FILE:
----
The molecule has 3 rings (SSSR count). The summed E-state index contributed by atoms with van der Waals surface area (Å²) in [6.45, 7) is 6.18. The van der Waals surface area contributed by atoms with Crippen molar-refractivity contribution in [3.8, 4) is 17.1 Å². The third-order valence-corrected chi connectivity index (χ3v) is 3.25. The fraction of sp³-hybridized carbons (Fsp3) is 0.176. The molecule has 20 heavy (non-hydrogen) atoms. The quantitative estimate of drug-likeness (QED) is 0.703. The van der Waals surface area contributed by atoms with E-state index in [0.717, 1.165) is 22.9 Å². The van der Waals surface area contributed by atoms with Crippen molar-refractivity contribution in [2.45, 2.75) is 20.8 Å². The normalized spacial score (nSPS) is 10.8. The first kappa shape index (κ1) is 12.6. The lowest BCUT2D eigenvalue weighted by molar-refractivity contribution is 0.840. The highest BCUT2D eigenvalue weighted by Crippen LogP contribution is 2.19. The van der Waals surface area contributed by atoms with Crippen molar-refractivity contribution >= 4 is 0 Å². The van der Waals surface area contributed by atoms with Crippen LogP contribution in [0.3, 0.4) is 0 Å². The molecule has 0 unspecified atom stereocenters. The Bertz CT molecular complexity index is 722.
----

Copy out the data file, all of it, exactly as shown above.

The molecule has 3 rings (SSSR count). The summed E-state index contributed by atoms with van der Waals surface area (Å²) in [6.45, 7) is 6.18. The van der Waals surface area contributed by atoms with Crippen molar-refractivity contribution in [3.8, 4) is 17.1 Å². The third-order valence-corrected chi connectivity index (χ3v) is 3.25. The fraction of sp³-hybridized carbons (Fsp3) is 0.176. The molecule has 20 heavy (non-hydrogen) atoms. The quantitative estimate of drug-likeness (QED) is 0.703. The van der Waals surface area contributed by atoms with E-state index in [0.717, 1.165) is 22.9 Å². The van der Waals surface area contributed by atoms with Crippen molar-refractivity contribution in [2.45, 2.75) is 20.8 Å². The normalized spacial score (nSPS) is 10.8. The first kappa shape index (κ1) is 12.6. The lowest BCUT2D eigenvalue weighted by molar-refractivity contribution is 0.840. The highest BCUT2D eigenvalue weighted by Crippen LogP contribution is 2.19. The van der Waals surface area contributed by atoms with Crippen molar-refractivity contribution >= 4 is 0 Å². The van der Waals surface area contributed by atoms with Crippen LogP contribution in [0.3, 0.4) is 0 Å². The molecule has 0 unspecified atom stereocenters. The Bertz CT molecular complexity index is 722.